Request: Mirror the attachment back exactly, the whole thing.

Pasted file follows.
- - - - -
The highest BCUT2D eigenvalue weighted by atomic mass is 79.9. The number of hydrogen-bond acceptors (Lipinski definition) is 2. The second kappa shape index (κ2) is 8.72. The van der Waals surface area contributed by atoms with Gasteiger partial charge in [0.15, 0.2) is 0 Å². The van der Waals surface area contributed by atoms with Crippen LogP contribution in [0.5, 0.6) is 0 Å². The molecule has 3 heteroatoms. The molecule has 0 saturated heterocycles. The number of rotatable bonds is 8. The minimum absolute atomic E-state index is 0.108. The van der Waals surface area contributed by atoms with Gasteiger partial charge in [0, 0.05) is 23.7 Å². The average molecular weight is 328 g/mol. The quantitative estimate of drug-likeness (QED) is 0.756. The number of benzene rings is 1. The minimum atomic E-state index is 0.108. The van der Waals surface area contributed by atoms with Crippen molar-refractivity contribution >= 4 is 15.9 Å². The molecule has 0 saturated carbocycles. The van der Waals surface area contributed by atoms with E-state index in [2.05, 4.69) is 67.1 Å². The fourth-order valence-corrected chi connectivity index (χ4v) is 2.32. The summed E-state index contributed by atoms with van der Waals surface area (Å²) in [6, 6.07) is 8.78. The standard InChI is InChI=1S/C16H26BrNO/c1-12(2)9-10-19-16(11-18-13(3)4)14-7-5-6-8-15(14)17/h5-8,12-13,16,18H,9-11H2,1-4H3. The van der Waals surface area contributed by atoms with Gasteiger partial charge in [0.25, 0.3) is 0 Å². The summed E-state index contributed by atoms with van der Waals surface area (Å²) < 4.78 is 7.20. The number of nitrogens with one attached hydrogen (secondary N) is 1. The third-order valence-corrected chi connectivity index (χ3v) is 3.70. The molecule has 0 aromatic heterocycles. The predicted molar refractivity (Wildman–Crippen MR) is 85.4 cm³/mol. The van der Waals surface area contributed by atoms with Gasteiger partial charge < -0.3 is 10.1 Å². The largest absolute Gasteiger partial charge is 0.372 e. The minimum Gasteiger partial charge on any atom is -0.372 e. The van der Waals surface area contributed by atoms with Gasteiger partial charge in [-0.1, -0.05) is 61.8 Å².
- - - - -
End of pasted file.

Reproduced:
The highest BCUT2D eigenvalue weighted by atomic mass is 79.9. The number of hydrogen-bond acceptors (Lipinski definition) is 2. The second kappa shape index (κ2) is 8.72. The van der Waals surface area contributed by atoms with Gasteiger partial charge in [0.15, 0.2) is 0 Å². The van der Waals surface area contributed by atoms with Crippen LogP contribution in [0.5, 0.6) is 0 Å². The molecule has 3 heteroatoms. The molecule has 0 saturated heterocycles. The number of rotatable bonds is 8. The minimum absolute atomic E-state index is 0.108. The van der Waals surface area contributed by atoms with Gasteiger partial charge in [0, 0.05) is 23.7 Å². The average molecular weight is 328 g/mol. The quantitative estimate of drug-likeness (QED) is 0.756. The number of benzene rings is 1. The minimum atomic E-state index is 0.108. The van der Waals surface area contributed by atoms with Crippen molar-refractivity contribution >= 4 is 15.9 Å². The molecule has 0 saturated carbocycles. The van der Waals surface area contributed by atoms with E-state index in [2.05, 4.69) is 67.1 Å². The fourth-order valence-corrected chi connectivity index (χ4v) is 2.32. The summed E-state index contributed by atoms with van der Waals surface area (Å²) in [6, 6.07) is 8.78. The standard InChI is InChI=1S/C16H26BrNO/c1-12(2)9-10-19-16(11-18-13(3)4)14-7-5-6-8-15(14)17/h5-8,12-13,16,18H,9-11H2,1-4H3. The van der Waals surface area contributed by atoms with Gasteiger partial charge in [0.25, 0.3) is 0 Å². The summed E-state index contributed by atoms with van der Waals surface area (Å²) < 4.78 is 7.20. The number of nitrogens with one attached hydrogen (secondary N) is 1. The third-order valence-corrected chi connectivity index (χ3v) is 3.70. The molecule has 0 aromatic heterocycles. The predicted molar refractivity (Wildman–Crippen MR) is 85.4 cm³/mol. The van der Waals surface area contributed by atoms with Gasteiger partial charge < -0.3 is 10.1 Å². The largest absolute Gasteiger partial charge is 0.372 e. The minimum Gasteiger partial charge on any atom is -0.372 e. The van der Waals surface area contributed by atoms with Gasteiger partial charge in [-0.1, -0.05) is 61.8 Å².